Monday, September 23, 2013

So... how goes it with Libya, the country NATO gave to the Muslim Brotherhood ?

You will find a lot of glowing accounts of success on the govt. run websites  and   from  those in NATO who want to make believe that changing the regime there has done wonders for the citizens.  Not true.  

Jonathon Gatehouse writing at Macleans:
....Held up as one of the success stories of the Arab Spring, Libya has taken a turn to chaos.  For almost two months now, the gunmen have brought Libya’s economy to a dead halt. One group of disgruntled tribesmen in the west have seized control of the major oil fields, and another set of strikers, protesters and militiamen are blockading the oil terminals along the eastern coast. Their demands are diverse—greater regional autonomy, an end to corruption, better pay, more jobs—but their effect singular. Oil production has dropped by more than 90 per cent, and exports—the cash generator that provides two-thirds of state revenues and keeps the central government afloat—went from 830,000 barrels a day in July, to a low of 80,000 per day in early September.

The country’s highest religious authority, the Grand Mufti, declared that disruptions of Libya’s oil industry, for any reason whatsoever, are a “grave sin.” Prime Minister Ali Zeidan has tried blandishments—pushing through a 20 per cent raise for employees of the national oil company—and veiled threats. “I hope that we won’t be forced to do something that we don’t want,” he told reporters in Tripoli last week. “But I won’t let anyone hold Libya and its resources hostage to irresponsible acts of these groups for long.” Although lacking a proper army, and stuck with an undermanned and outgunned police force, it’s hard to see how he could back up the tough talk.

As the second anniversary of the fall of Moammar Gadhafi approaches, Libya’s future is looking more and more precarious. Months of squabbling over legislation to bar the former dictator’s followers from public life has left the already fragile interim government deeply divided. In many parts of the country, the armed groups that led the bloody eight-month revolution remain laws unto themselves. Public frustration at the slow pace of reform and a general lack of services—including health care, education, and power—mushrooms by the day. And the favoured form of political protest has become the small siege.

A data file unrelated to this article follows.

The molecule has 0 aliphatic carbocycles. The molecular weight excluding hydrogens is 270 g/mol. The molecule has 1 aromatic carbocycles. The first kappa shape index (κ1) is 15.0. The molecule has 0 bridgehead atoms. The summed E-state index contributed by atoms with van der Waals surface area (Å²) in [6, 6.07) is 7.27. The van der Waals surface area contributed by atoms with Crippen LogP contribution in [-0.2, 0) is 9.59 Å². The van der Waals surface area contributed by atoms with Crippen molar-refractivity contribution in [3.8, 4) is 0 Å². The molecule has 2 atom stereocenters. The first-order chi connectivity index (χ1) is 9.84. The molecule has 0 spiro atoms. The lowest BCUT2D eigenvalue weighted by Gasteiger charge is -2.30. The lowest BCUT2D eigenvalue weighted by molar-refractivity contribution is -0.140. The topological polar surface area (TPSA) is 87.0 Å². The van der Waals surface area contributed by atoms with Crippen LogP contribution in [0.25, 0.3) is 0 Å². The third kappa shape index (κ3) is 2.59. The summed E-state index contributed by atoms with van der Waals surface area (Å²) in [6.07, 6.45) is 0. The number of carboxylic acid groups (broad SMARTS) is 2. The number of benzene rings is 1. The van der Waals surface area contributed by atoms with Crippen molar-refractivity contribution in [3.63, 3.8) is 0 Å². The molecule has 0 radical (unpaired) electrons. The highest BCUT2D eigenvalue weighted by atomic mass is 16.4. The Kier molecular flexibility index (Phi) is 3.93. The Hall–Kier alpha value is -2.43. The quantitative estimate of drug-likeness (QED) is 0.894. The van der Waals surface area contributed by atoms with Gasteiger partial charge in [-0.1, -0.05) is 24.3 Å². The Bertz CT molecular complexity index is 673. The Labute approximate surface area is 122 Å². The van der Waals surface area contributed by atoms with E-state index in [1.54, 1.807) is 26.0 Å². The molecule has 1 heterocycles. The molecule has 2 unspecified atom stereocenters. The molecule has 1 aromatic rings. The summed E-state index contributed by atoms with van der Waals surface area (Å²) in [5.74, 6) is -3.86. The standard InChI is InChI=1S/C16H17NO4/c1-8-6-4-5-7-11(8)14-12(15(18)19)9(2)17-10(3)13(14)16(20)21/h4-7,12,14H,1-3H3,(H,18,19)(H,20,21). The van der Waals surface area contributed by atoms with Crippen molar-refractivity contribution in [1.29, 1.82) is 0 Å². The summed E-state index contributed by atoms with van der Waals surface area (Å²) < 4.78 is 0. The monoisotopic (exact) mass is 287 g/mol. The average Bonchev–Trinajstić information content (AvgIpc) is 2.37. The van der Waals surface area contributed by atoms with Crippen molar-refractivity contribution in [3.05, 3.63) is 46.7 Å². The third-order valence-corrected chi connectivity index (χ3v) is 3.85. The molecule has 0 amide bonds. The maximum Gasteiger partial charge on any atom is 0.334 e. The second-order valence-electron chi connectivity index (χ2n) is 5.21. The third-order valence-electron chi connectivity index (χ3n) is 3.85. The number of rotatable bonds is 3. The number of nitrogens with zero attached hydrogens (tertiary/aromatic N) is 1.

Last spring, the Revolutionary Brigades—the new quasi-army formed from militias that the government has promised to put on the payroll—turned its guns on the General National Congress, forcing legislators to temporarily suspend their activities. Then they blockaded the ministries of justice, the interior and foreign affairs for more than two weeks, all to push for even tougher sanctions against those who once worked for Gadhafi. In June, there were two days of fierce fighting between rival militias in the streets of Tripoli, followed by a series of car bombings, in both the capital and the eastern city of Benghazi. In early September, Tripoli’s water supply was cut off for 10 days when members of the Magraha tribe—upset over the kidnapping of one of their kinswomen—shut down a pumping station at the source, several hundred kilometres to the south. Weary residents survived on bottled water, and pumped out their air conditioners in order to flush toilets...........

Clare Morgana Gillis at USAToday: 
"Saiqa never sleeps," affirms Libyan Gen.  Wanees Bokhamada, referring to the Benghazi's special forces unit he commands. Some 4,500 soldiers work "night and day" to secure the military camp and several other parts of the city, including the airport, power station, central bank and Jala hospital.

In Bokhamada's opinion, the sprawling Saiqa camp, named Boatny, is the safest place in Benghazi. "After you walk out the gate, I can't guarantee your safety anymore," he says.

Across the city, shops are open and people laugh, walk in the streets, and smoke shisha at hotel cafes along the waterfront. But a thread of tension and fear runs beneath the surface. Tempers run high in frequent traffic jams, and gunshots and explosions are heard nightly.

Such violence is common in the streets of Benghazi, where weapons markets flourish alongside vegetable stands and cigarette shops. The city's courthouse, where cries of "Free Libya" once rang out two and a half years ago, has been bombed twice.

Like many other young activists whose energy jump-started the uprising, Enas Aldrsey, 27, now feels forced to seek opportunities abroad. Her activism, especially for women's issues, has made her a target, she says.

Aldrsey, who works for the National Council for Human Rights, a semi-governmental organization, was proud to purchase her own car with money she made working, but unknown attackers kept slashing the tires. Then one day someone set fire to the car. She received a phone call from a blocked number: "This time it's your car, the next time your head." .........

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